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The Lone Cyclist

  

Photo: Courtesy Nirwan Moktan

SABITRI DHAKAL

KATHMANDU: Any person who knows how to ride a bicycle will tell you the thrill of having the wind comb through your hair as you whoosh by, or exhilaration one feels as you pedal through a heavy rain when the water droplets almost feel like pin pricks on your face. There is no worry about fuel. You are independent and yet dependent on your own physical and mental stamina to push on. And that is exactly what Nirwan Moktan is doing — cycling on his own from Hong Kong to Nepal via China, Pakistan and India — just for the sheer pleasure of travelling.

Is he trying to set a record? No. Is he supporting some cause? No. Says Moktan on a telephonic interview from Guiding, China, “I feel that this is the right time to travel as I am unmarried and I have no responsibility of a wife and children and I am healthy to go on such trips.

In addition, travelling is a better way to know people and landscapes.” Born to Nepali parents in Hong Kong, 31-year-old Moktan, who is an advertising director for a media firm in Hong Kong, was “never” a keen cyclist. However, he was always interested on taking “a big trip” and felt that now was an ideal time for such a trip.

So, he bought a Trek 520 model cycle and started on his journey on April 1 from Hong Kong. He has already covered a distance of 1,400 km and intends to cover 8,000 km by the end of his journey. At present he is travelling across China through the old Silk Road trading route. From Western China, he is planning to head south into Pakistan via the Karakoram Highway. He will be heading to India and finally will be back in Nepal for good to help his father with his hotel in Pokhara.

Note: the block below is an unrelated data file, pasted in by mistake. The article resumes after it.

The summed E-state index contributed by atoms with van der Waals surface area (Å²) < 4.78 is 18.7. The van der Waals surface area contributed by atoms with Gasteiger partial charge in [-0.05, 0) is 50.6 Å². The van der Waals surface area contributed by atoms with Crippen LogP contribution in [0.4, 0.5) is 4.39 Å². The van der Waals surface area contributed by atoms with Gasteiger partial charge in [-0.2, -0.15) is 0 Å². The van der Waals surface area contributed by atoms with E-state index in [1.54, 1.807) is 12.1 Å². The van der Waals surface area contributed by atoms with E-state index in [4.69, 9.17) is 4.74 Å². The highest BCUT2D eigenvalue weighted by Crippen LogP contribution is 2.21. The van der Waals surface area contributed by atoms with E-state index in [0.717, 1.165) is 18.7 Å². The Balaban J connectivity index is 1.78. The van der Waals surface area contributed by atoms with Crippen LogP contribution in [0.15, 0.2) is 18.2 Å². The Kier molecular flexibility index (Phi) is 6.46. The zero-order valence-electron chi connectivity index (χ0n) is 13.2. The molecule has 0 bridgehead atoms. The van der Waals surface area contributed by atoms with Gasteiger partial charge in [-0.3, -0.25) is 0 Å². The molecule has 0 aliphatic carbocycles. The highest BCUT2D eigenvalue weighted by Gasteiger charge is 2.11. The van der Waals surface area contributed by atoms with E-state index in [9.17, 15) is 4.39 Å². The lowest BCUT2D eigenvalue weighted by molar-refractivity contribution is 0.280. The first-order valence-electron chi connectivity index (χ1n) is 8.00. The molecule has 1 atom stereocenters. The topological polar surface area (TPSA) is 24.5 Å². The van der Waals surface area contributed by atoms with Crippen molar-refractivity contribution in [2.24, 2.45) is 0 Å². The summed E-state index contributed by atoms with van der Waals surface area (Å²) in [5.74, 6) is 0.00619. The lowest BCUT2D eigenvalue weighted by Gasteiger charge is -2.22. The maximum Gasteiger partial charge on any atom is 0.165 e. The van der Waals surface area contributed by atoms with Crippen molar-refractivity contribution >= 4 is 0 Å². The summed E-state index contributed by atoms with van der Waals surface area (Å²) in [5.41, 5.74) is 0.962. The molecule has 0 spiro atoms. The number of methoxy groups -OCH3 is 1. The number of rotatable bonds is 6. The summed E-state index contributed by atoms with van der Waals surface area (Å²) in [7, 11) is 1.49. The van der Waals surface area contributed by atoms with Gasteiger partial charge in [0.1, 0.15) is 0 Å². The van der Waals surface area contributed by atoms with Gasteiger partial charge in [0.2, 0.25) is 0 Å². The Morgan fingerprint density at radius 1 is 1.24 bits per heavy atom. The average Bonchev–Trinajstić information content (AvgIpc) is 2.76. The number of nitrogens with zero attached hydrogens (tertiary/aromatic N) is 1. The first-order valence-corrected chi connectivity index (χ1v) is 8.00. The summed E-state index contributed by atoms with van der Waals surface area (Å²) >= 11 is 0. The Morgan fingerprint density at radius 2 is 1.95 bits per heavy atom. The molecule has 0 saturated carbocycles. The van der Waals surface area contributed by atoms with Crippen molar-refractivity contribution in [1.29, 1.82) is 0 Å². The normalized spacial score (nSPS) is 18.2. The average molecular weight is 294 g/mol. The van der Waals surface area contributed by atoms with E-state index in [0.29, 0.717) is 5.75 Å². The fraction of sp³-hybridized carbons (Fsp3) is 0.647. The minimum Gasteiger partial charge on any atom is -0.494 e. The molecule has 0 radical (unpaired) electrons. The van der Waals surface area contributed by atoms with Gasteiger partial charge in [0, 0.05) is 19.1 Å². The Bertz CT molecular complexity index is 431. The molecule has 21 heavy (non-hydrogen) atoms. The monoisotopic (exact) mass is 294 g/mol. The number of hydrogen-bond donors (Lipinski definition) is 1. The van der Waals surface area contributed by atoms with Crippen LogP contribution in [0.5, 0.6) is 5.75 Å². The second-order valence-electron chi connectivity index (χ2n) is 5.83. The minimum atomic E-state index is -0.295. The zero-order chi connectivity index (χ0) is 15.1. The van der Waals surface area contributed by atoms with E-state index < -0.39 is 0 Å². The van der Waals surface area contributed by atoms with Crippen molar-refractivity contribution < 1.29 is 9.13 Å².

“I am travelling through these routes as that’s the shortest legal route. A shorter route however, would be through Tibet but it is illegal to travel alone there, or through Burma, but India-Burma land border is closed,” reveals Moktan.

Undertaking anything alone is challenging and for Moktan communication is difficult while travelling in foreign lands. He says, “I haven’t had a fluent conversation in English in about two weeks now. Majority of my journey is in China but language has been a barrier to communicate, as I don’t speak Mandarin.”

So, “computer, phone and camera have become my travelling partners”.

However, he says the trip is becoming richer in terms of cultural discoveries, landscapes and people. The tour is giving him a chance to meet new people, know their cultures, religions, customs, languages and problems.

He came to know about human sentiments and bonding when he wanted to get rid of his spare notebook and presented it to a young girl who was passing by. After about two minutes, she came back to him with a flower.

“The trip is offering me unforgettable moments. One evening I didn’t reach the town I wanted to and it got dark. I asked a farmer of the ethnic Dong minority if I could camp out in his field. He invited me to his house instead to sleep and gave me a bed, food and local rice wine,” shares Moktan.

Travelling through China has set an impression on Moktan. He feels that China is vast in terms of both landscape and wealth. But there are problems as well. “I’m going from town to town, each with obvious wealth and industry. I see hundreds of small villages where farmers are left behind, where development is far behind. I understand this disparity of wealth to be a reason for growing tension in China. Since this is my first month in China, I’ll have to see more to make deeper observations,” he adds.

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